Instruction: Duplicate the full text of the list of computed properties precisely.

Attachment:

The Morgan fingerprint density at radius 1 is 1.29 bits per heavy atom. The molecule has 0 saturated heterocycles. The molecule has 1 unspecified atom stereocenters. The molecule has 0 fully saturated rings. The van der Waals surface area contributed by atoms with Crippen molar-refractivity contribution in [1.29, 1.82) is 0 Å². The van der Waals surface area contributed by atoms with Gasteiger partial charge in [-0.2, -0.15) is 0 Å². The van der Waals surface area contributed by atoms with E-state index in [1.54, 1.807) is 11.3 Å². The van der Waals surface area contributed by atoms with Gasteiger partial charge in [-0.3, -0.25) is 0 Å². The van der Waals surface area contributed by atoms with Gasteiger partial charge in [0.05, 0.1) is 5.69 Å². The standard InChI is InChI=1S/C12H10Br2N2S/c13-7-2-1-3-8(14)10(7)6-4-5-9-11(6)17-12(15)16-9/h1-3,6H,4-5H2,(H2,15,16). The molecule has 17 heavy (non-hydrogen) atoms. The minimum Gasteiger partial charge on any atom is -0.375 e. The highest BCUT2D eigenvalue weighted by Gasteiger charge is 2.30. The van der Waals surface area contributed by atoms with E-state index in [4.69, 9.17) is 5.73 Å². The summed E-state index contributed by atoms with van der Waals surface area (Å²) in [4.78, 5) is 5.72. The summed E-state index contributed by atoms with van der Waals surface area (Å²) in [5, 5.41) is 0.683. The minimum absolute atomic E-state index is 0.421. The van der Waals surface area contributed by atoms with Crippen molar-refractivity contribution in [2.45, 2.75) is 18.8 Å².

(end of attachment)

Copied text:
The Morgan fingerprint density at radius 1 is 1.29 bits per heavy atom. The molecule has 0 saturated heterocycles. The molecule has 1 unspecified atom stereocenters. The molecule has 0 fully saturated rings. The van der Waals surface area contributed by atoms with Crippen molar-refractivity contribution in [1.29, 1.82) is 0 Å². The van der Waals surface area contributed by atoms with Gasteiger partial charge in [-0.2, -0.15) is 0 Å². The van der Waals surface area contributed by atoms with E-state index in [1.54, 1.807) is 11.3 Å². The van der Waals surface area contributed by atoms with Gasteiger partial charge in [-0.3, -0.25) is 0 Å². The van der Waals surface area contributed by atoms with Gasteiger partial charge in [0.05, 0.1) is 5.69 Å². The standard InChI is InChI=1S/C12H10Br2N2S/c13-7-2-1-3-8(14)10(7)6-4-5-9-11(6)17-12(15)16-9/h1-3,6H,4-5H2,(H2,15,16). The molecule has 17 heavy (non-hydrogen) atoms. The minimum Gasteiger partial charge on any atom is -0.375 e. The highest BCUT2D eigenvalue weighted by Gasteiger charge is 2.30. The van der Waals surface area contributed by atoms with E-state index in [4.69, 9.17) is 5.73 Å². The summed E-state index contributed by atoms with van der Waals surface area (Å²) in [4.78, 5) is 5.72. The summed E-state index contributed by atoms with van der Waals surface area (Å²) in [5, 5.41) is 0.683. The minimum absolute atomic E-state index is 0.421. The van der Waals surface area contributed by atoms with Crippen molar-refractivity contribution in [2.45, 2.75) is 18.8 Å².